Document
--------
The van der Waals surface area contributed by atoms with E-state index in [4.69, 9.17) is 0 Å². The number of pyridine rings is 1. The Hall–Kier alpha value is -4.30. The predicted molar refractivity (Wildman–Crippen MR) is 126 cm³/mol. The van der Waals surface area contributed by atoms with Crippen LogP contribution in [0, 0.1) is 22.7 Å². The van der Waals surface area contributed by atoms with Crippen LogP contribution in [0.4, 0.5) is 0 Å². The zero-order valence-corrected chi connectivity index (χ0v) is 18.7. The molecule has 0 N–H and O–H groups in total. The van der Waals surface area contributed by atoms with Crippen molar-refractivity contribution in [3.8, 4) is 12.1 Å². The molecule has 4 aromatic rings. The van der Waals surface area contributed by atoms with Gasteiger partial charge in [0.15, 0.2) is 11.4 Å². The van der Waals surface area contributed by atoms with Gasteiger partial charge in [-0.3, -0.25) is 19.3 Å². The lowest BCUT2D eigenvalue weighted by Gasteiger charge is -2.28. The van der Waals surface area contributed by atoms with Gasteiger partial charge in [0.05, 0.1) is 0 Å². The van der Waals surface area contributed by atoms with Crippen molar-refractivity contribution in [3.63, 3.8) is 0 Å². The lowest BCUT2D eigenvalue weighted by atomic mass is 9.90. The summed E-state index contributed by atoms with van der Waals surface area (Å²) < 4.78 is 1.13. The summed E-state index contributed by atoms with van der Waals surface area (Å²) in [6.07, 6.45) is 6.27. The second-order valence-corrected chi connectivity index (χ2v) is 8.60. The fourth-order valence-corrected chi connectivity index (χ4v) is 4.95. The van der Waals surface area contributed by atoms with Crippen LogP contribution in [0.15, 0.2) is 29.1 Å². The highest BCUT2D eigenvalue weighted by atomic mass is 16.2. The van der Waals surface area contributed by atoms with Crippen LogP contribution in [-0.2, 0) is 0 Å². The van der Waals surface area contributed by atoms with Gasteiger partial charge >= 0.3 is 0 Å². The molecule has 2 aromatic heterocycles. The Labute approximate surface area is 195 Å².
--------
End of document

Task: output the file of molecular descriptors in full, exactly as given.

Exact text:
The van der Waals surface area contributed by atoms with E-state index in [4.69, 9.17) is 0 Å². The number of pyridine rings is 1. The Hall–Kier alpha value is -4.30. The predicted molar refractivity (Wildman–Crippen MR) is 126 cm³/mol. The van der Waals surface area contributed by atoms with Crippen LogP contribution in [0, 0.1) is 22.7 Å². The van der Waals surface area contributed by atoms with Crippen LogP contribution in [0.4, 0.5) is 0 Å². The zero-order valence-corrected chi connectivity index (χ0v) is 18.7. The molecule has 0 N–H and O–H groups in total. The van der Waals surface area contributed by atoms with Crippen molar-refractivity contribution in [3.8, 4) is 12.1 Å². The molecule has 4 aromatic rings. The van der Waals surface area contributed by atoms with Gasteiger partial charge in [0.15, 0.2) is 11.4 Å². The van der Waals surface area contributed by atoms with Gasteiger partial charge in [-0.3, -0.25) is 19.3 Å². The lowest BCUT2D eigenvalue weighted by Gasteiger charge is -2.28. The van der Waals surface area contributed by atoms with Gasteiger partial charge in [0.05, 0.1) is 0 Å². The van der Waals surface area contributed by atoms with Crippen molar-refractivity contribution in [3.63, 3.8) is 0 Å². The lowest BCUT2D eigenvalue weighted by atomic mass is 9.90. The summed E-state index contributed by atoms with van der Waals surface area (Å²) < 4.78 is 1.13. The summed E-state index contributed by atoms with van der Waals surface area (Å²) in [6.07, 6.45) is 6.27. The second-order valence-corrected chi connectivity index (χ2v) is 8.60. The fourth-order valence-corrected chi connectivity index (χ4v) is 4.95. The van der Waals surface area contributed by atoms with Crippen LogP contribution in [0.15, 0.2) is 29.1 Å². The highest BCUT2D eigenvalue weighted by atomic mass is 16.2. The van der Waals surface area contributed by atoms with Crippen LogP contribution in [-0.2, 0) is 0 Å². The van der Waals surface area contributed by atoms with Gasteiger partial charge >= 0.3 is 0 Å². The molecule has 2 aromatic heterocycles. The Labute approximate surface area is 195 Å².